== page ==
Finding the perfect school for our kids in Barcelona has been a process of discovery.
Every day for almost two weeks, we have devoted ourselves to the dogged pursuit of more information. We've easily walked several miles each day, criss-crossing the city, taking many trains and buses, and stopping frequently to learn the character of neighborhoods block by block. We've talked to locals and taxistas, timed trains to figure out exactly how long it would take to get from a particular neighborhood to a particular school, and worked with a local realtor to find out what apartments are available in certain areas.
We tracked down several American families with real local school experience (via email and through admissions officers) to get the inside scoop on the five private schools where we'd applied.
Together we also attended five official school visit/interviews around 90 minutes each... took tours and talked at length with faculty members... and then deeply contemplated the benefits and drawbacks of each school. This meant getting up very early, taking public transportation for up to 80 minutes across town to arrive on time, and dressing up! The kids developed a lot of important interview skills this week.
We have made pro and con lists together while cooking dinner or filling up on tapas at local cafes.
Most importantly we talked in person for hours with two different families who currently have children in the final schools we were seriously considering. These conversations were so helpful, and also really eye-opening. It turns out there are a lot of expensive private schools in Barcelona that offer a pretty crap education. (Makes me so proud of the incredible free education that High Tech High is providing to our students at home!)
From them we learned that the actual academics in a few of the private schools we'd applied to apparently leave a lot to be desired. There is virtually no Castilian Spanish instruction, as the main language here now is Catalan. Math and science are weak and the schools lack engineering. There are only a few electives offered. Most of the areas these schools will cover at each grade level in the coming year reflect content and skills that our Scientist, Soccer Dude and Little Angel have already mastered.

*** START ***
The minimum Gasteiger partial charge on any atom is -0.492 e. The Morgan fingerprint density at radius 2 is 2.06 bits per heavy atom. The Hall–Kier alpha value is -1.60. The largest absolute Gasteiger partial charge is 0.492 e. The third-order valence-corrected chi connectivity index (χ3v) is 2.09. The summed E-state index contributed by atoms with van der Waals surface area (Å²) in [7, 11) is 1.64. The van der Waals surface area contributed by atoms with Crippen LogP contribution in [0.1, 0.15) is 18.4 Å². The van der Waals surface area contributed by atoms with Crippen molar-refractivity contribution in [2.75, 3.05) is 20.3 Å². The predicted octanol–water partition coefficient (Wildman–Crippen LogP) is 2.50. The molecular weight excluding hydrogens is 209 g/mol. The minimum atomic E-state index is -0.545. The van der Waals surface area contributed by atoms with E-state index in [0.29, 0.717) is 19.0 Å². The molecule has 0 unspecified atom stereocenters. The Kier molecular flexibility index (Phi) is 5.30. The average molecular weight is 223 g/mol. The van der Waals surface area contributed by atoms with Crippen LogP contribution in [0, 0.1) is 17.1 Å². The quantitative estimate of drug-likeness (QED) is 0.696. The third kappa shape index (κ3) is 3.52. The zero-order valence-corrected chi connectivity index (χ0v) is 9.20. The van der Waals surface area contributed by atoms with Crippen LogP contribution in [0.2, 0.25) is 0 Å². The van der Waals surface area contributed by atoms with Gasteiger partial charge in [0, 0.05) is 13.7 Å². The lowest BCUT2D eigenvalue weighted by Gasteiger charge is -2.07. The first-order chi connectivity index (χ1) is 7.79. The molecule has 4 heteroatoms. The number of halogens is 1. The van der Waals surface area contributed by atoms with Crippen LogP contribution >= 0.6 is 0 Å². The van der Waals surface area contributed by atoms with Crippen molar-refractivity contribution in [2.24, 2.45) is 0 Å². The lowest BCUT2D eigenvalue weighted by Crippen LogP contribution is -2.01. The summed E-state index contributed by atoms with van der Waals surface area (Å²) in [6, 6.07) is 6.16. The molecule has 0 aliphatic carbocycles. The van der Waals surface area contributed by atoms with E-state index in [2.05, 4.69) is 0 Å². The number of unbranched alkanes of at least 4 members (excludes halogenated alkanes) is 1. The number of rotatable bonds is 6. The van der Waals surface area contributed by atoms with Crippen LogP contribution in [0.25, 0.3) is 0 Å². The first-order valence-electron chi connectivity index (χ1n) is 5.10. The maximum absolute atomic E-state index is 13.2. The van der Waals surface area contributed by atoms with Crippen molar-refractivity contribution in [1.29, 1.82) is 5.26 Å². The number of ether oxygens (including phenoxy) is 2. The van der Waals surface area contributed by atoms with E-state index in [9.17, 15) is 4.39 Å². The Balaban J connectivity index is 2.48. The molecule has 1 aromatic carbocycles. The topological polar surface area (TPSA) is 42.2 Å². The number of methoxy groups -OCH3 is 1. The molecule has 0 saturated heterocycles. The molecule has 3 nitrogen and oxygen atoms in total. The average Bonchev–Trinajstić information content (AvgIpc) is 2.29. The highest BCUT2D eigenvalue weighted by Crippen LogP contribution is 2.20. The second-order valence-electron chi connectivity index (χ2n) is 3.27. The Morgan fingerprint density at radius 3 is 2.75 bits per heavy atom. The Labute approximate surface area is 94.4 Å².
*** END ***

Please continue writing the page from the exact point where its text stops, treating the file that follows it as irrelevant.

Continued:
Some of the schools apparently are also attended by the wealthiest and most privileged Catalans and Spaniards in Barcelona... which is not a problem in and of itself; but as explained by one American mom during a long chat today:
"The private schools face a really tough problem. They have to negotiate a balance between meeting the expectations of their wealthy Spanish clients who will stay for the full K12 education, and meeting the needs/hopes of transient foreign families (including Americans) who will stay only a year or two." The way this plays out is that foreign students sometimes experience bullying by natives and the school's hands are somewhat tied in dealing with it.
She spoke from personal experience, and we heard that same story again and again from other expat parents. Family after family told the same tale. A division between foreign students and Catalans. Tough adjustments. Lots of tears at home.
Clearly it didn't feel great to think of spending money for private school only to have our children getting a sub-par education, possibly with some bullying too.
Thanks to all this info, Señor Aventura and I decided to keep our appointments with some of the "What if?" schools we'd pushed down our list... including that lovely Agora International Sant Cugat I'd written about before. Its distance from Barcelona had originally seemed a bit far, yet there was also something very special about the campus.
So we kept that appointment... plus a few others, and in my next post, I'll talk about how that visit to Agora International Sant Cugat changed our plans and gave our process of discovery the truly happy ending we'd been hoping to find. More on that soon!